The U.S crackdown on tax evasion is having an “intense impact” on Americans living abroad, according to a new report by Democrats Abroad, the official arm of the Democratic Party for Americans living outside the U.S.
Nearly 6,600 expatriates responded to a survey conducted in June and July about the effects of the Foreign Account Tax Compliance Act, known as Fatca.
The expats said “their financial accounts are being closed, their relationships with their non-American spouses are under strain, some Americans are being denied promotions or partnership in business . . . and some are planning or contemplating renouncing their U.S. citizenship,” according to the Democrats Abroad report.
In a recent Wall Street Journal story about expatriates affected by the U.S. crackdown, experts said that even the wealthy and employees of multinational firms aren’t immune to ripple effects of the U.S. action.
Congress enacted Fatca in 2010 after learning that foreign financial firms, especially in Switzerland, were profiting by encouraging U.S. taxpayers to hide money abroad. The law’s main provisions took effect in July.
As a result of Fatca, foreign financial firms must report to the Internal Revenue Service the investment income and balances above certain thresholds for accounts held by U.S. customers. If a firm doesn’t, all its customers will have 30% withheld from income received from U.S. sources, such as interest and dividends.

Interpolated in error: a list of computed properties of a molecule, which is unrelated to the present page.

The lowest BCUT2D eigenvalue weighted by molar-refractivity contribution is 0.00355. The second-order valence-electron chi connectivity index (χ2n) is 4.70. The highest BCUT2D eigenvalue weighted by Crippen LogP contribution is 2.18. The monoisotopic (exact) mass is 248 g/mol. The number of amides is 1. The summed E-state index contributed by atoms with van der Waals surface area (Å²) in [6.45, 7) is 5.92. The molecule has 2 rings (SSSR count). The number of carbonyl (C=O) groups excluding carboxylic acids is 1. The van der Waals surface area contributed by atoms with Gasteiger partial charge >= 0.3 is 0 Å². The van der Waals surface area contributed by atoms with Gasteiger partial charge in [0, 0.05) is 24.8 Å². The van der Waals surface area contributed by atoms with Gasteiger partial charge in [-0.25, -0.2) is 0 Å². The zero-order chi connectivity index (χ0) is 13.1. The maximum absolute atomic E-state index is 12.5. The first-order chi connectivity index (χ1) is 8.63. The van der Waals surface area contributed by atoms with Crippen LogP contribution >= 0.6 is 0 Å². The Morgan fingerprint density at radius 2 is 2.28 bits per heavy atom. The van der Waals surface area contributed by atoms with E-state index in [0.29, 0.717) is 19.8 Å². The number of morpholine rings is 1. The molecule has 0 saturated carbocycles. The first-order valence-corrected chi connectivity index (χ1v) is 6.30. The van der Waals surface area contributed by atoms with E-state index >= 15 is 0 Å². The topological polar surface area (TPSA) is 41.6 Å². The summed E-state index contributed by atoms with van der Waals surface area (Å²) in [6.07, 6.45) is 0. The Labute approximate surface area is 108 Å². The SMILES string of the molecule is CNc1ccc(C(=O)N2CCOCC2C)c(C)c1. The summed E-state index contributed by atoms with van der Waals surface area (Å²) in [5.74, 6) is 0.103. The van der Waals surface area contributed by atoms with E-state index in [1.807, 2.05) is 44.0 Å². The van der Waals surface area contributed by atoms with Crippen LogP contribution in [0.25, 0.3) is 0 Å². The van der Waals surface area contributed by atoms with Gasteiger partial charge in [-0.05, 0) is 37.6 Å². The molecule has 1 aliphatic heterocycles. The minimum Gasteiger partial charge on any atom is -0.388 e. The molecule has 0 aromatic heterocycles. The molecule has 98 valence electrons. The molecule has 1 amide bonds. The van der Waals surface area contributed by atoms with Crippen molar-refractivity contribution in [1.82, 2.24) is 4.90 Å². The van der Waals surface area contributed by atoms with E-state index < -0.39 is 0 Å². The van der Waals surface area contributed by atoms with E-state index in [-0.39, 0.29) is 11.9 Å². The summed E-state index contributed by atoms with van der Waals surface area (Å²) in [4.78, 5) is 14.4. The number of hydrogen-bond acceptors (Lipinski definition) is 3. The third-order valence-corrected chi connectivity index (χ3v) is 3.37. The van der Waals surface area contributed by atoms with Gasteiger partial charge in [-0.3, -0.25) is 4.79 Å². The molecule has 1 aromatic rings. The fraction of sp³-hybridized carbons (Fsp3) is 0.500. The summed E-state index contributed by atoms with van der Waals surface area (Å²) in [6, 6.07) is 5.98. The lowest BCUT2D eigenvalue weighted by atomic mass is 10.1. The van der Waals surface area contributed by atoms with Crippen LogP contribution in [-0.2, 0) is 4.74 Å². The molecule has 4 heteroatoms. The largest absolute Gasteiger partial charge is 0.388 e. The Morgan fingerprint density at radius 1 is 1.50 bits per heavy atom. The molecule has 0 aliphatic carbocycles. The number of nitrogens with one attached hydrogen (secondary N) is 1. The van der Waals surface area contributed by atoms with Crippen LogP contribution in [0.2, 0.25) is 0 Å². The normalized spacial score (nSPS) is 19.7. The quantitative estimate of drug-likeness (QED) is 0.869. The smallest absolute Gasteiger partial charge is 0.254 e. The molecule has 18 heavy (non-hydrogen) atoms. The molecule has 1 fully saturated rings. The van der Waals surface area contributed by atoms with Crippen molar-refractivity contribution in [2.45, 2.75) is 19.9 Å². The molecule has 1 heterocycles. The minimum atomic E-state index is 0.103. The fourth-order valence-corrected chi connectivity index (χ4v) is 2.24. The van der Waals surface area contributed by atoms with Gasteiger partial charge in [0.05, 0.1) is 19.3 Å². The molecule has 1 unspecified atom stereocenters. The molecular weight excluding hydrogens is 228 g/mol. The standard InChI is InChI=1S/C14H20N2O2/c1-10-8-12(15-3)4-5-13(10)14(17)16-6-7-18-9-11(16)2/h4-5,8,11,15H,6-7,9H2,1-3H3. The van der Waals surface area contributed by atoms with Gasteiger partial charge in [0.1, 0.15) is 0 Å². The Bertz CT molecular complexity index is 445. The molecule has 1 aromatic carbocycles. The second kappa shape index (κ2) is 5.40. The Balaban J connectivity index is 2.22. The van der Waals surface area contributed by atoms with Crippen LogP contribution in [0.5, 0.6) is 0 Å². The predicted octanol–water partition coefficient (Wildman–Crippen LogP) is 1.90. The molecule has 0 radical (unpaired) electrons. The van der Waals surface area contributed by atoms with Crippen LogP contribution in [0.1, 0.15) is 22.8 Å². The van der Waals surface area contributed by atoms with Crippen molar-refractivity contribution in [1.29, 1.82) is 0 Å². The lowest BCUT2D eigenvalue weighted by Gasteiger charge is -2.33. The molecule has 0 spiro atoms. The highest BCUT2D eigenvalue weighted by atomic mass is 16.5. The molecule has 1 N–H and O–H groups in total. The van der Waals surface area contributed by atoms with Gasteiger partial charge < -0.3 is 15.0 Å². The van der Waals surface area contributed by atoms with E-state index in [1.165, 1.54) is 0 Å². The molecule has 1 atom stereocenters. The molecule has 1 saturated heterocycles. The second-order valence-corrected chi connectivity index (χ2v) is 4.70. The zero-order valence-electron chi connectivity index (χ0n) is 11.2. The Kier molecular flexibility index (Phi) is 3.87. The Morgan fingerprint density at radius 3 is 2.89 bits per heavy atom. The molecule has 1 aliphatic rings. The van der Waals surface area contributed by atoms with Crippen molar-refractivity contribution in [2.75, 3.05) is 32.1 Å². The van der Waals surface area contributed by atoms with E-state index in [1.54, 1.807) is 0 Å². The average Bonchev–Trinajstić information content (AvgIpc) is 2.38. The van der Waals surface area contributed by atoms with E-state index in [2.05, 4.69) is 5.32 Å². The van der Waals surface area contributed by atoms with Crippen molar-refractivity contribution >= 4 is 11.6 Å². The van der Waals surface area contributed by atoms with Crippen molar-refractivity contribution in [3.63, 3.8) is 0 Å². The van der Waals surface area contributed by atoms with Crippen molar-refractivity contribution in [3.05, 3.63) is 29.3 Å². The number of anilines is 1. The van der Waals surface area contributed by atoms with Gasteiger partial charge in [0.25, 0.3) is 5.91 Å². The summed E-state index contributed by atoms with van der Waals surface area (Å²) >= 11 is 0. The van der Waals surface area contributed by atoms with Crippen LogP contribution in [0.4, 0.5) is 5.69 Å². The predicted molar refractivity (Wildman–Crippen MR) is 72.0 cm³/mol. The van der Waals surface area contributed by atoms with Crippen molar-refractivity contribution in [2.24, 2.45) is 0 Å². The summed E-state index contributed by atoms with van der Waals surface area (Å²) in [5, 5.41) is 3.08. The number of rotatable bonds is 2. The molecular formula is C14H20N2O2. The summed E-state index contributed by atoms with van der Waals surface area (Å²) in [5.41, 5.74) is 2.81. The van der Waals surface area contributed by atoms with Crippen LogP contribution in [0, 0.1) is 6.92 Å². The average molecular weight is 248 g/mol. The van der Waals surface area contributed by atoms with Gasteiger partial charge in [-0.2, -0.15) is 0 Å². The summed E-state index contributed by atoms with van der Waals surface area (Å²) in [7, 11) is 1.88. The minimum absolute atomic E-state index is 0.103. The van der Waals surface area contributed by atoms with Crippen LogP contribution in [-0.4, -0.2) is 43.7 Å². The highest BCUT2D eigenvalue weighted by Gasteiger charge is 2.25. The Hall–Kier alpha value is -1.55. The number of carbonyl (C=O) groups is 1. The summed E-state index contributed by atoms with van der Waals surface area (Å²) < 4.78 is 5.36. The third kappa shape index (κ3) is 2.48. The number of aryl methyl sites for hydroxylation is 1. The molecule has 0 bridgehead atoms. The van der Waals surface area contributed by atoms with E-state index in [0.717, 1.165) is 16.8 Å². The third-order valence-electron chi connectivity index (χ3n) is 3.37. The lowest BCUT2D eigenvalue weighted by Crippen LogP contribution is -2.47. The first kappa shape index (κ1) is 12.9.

Nearly 100,000 banks and other financial firms have registered with the IRS in order to prevent the withholding, but some are also closing the accounts of U.S. taxpayers to avoid the compliance burdens.
The survey by Democrats Abroad found that nearly one in six respondents had had a financial account closed by a bank or brokerage house. More than two-thirds of the checking accounts that were closed had a balance of less than $10,000.  Nearly 60% of the closed investment accounts had a value of less than $50,000. Other people were unable to open accounts.
Respondents also reported Fatca-related difficulties with non-U.S. spouses and partners. More than one-fifth said they have separated or are considering separating financial accounts held jointly with their partner.
Added one person, “Fatca has caused enormous friction in my marriage. My non-U.S.spouse is refusing to let the U.S. government know about his salary/earnings/savings. . . and moving to separate bank accounts would leave me very vulnerable as I’m an unemployed, stay-at-home mother.”
Nearly 6% of respondents said that they had been denied promotions or other opportunities because of Fatca. Said one, “I was told that they didn’t want an ‘American person’ and they refused to recognize my EU citizenship. Too costly, complicated and dangerous, they said.”
At the same time, many responses from participants expressed genuine support for policies that fight tax evasion, according to the report. Said one participant, “I support Fatca to monitor/take action against rich individuals or corporations that are not paying their taxes. However, many of us ‘average citizens’ are currently caught in the dragnet of Fatca implementation.”